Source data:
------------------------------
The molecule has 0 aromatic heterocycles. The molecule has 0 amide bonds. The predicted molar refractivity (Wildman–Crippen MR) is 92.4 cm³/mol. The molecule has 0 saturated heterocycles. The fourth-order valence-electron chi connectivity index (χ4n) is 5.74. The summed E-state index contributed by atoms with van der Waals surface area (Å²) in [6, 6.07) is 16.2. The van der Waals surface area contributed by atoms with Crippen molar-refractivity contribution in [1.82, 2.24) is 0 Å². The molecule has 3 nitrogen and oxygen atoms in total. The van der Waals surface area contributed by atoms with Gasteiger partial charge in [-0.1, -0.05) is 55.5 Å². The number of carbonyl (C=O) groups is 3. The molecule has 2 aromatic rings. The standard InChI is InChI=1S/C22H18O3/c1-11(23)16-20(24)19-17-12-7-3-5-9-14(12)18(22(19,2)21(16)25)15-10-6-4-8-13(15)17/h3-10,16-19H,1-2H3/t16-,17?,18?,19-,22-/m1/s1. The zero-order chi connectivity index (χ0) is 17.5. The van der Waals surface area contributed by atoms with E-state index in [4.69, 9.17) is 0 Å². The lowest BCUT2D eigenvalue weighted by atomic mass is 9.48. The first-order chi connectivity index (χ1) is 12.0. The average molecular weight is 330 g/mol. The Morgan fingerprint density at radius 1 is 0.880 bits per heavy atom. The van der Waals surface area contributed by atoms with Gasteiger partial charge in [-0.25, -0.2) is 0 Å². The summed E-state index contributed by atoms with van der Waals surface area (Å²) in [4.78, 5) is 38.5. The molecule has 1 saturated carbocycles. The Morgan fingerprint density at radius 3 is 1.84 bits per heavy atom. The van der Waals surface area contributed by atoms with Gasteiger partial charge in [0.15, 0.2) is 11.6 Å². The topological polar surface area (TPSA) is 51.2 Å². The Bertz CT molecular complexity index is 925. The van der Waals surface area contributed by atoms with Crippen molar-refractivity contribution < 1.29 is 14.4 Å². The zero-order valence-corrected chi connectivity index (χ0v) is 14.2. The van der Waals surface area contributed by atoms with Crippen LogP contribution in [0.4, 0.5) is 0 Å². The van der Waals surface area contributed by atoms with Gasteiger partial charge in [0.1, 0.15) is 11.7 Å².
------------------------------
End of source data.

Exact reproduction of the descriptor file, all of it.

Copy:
The molecule has 0 aromatic heterocycles. The molecule has 0 amide bonds. The predicted molar refractivity (Wildman–Crippen MR) is 92.4 cm³/mol. The molecule has 0 saturated heterocycles. The fourth-order valence-electron chi connectivity index (χ4n) is 5.74. The summed E-state index contributed by atoms with van der Waals surface area (Å²) in [6, 6.07) is 16.2. The van der Waals surface area contributed by atoms with Crippen molar-refractivity contribution in [1.82, 2.24) is 0 Å². The molecule has 3 nitrogen and oxygen atoms in total. The van der Waals surface area contributed by atoms with Gasteiger partial charge in [-0.1, -0.05) is 55.5 Å². The number of carbonyl (C=O) groups is 3. The molecule has 2 aromatic rings. The standard InChI is InChI=1S/C22H18O3/c1-11(23)16-20(24)19-17-12-7-3-5-9-14(12)18(22(19,2)21(16)25)15-10-6-4-8-13(15)17/h3-10,16-19H,1-2H3/t16-,17?,18?,19-,22-/m1/s1. The zero-order chi connectivity index (χ0) is 17.5. The van der Waals surface area contributed by atoms with E-state index in [4.69, 9.17) is 0 Å². The lowest BCUT2D eigenvalue weighted by atomic mass is 9.48. The first-order chi connectivity index (χ1) is 12.0. The average molecular weight is 330 g/mol. The Morgan fingerprint density at radius 1 is 0.880 bits per heavy atom. The van der Waals surface area contributed by atoms with Gasteiger partial charge in [-0.25, -0.2) is 0 Å². The summed E-state index contributed by atoms with van der Waals surface area (Å²) in [4.78, 5) is 38.5. The molecule has 1 saturated carbocycles. The Morgan fingerprint density at radius 3 is 1.84 bits per heavy atom. The van der Waals surface area contributed by atoms with Gasteiger partial charge in [0.15, 0.2) is 11.6 Å². The topological polar surface area (TPSA) is 51.2 Å². The Bertz CT molecular complexity index is 925. The van der Waals surface area contributed by atoms with Crippen molar-refractivity contribution < 1.29 is 14.4 Å². The zero-order valence-corrected chi connectivity index (χ0v) is 14.2. The van der Waals surface area contributed by atoms with Crippen LogP contribution in [0.4, 0.5) is 0 Å². The van der Waals surface area contributed by atoms with Gasteiger partial charge in [0.1, 0.15) is 11.7 Å².